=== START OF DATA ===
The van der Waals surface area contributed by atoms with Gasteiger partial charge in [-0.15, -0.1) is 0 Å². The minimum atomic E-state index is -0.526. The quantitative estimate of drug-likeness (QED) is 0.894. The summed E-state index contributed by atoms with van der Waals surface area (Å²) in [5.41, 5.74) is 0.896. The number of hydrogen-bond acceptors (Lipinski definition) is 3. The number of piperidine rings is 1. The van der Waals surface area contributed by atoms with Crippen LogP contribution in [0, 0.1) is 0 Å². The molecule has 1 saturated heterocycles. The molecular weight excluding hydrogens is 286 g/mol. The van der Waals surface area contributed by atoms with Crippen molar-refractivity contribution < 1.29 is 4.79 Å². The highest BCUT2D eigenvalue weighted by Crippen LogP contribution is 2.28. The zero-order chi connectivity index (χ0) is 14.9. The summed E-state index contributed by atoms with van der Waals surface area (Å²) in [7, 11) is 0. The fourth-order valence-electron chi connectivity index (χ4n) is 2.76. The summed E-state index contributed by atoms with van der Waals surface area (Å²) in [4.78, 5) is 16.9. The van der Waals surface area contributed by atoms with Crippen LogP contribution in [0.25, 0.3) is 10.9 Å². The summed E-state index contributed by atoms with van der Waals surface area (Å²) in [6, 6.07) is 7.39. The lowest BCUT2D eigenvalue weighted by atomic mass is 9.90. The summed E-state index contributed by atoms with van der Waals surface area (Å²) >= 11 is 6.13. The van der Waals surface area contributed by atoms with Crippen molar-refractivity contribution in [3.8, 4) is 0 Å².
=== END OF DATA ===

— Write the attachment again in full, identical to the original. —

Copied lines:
The van der Waals surface area contributed by atoms with Gasteiger partial charge in [-0.15, -0.1) is 0 Å². The minimum atomic E-state index is -0.526. The quantitative estimate of drug-likeness (QED) is 0.894. The summed E-state index contributed by atoms with van der Waals surface area (Å²) in [5.41, 5.74) is 0.896. The number of hydrogen-bond acceptors (Lipinski definition) is 3. The number of piperidine rings is 1. The van der Waals surface area contributed by atoms with Crippen LogP contribution in [0, 0.1) is 0 Å². The molecule has 1 saturated heterocycles. The molecular weight excluding hydrogens is 286 g/mol. The van der Waals surface area contributed by atoms with Crippen molar-refractivity contribution < 1.29 is 4.79 Å². The highest BCUT2D eigenvalue weighted by Crippen LogP contribution is 2.28. The zero-order chi connectivity index (χ0) is 14.9. The summed E-state index contributed by atoms with van der Waals surface area (Å²) in [7, 11) is 0. The fourth-order valence-electron chi connectivity index (χ4n) is 2.76. The summed E-state index contributed by atoms with van der Waals surface area (Å²) in [4.78, 5) is 16.9. The van der Waals surface area contributed by atoms with Crippen LogP contribution in [0.25, 0.3) is 10.9 Å². The summed E-state index contributed by atoms with van der Waals surface area (Å²) in [6, 6.07) is 7.39. The lowest BCUT2D eigenvalue weighted by atomic mass is 9.90. The summed E-state index contributed by atoms with van der Waals surface area (Å²) >= 11 is 6.13. The van der Waals surface area contributed by atoms with Crippen molar-refractivity contribution in [3.8, 4) is 0 Å².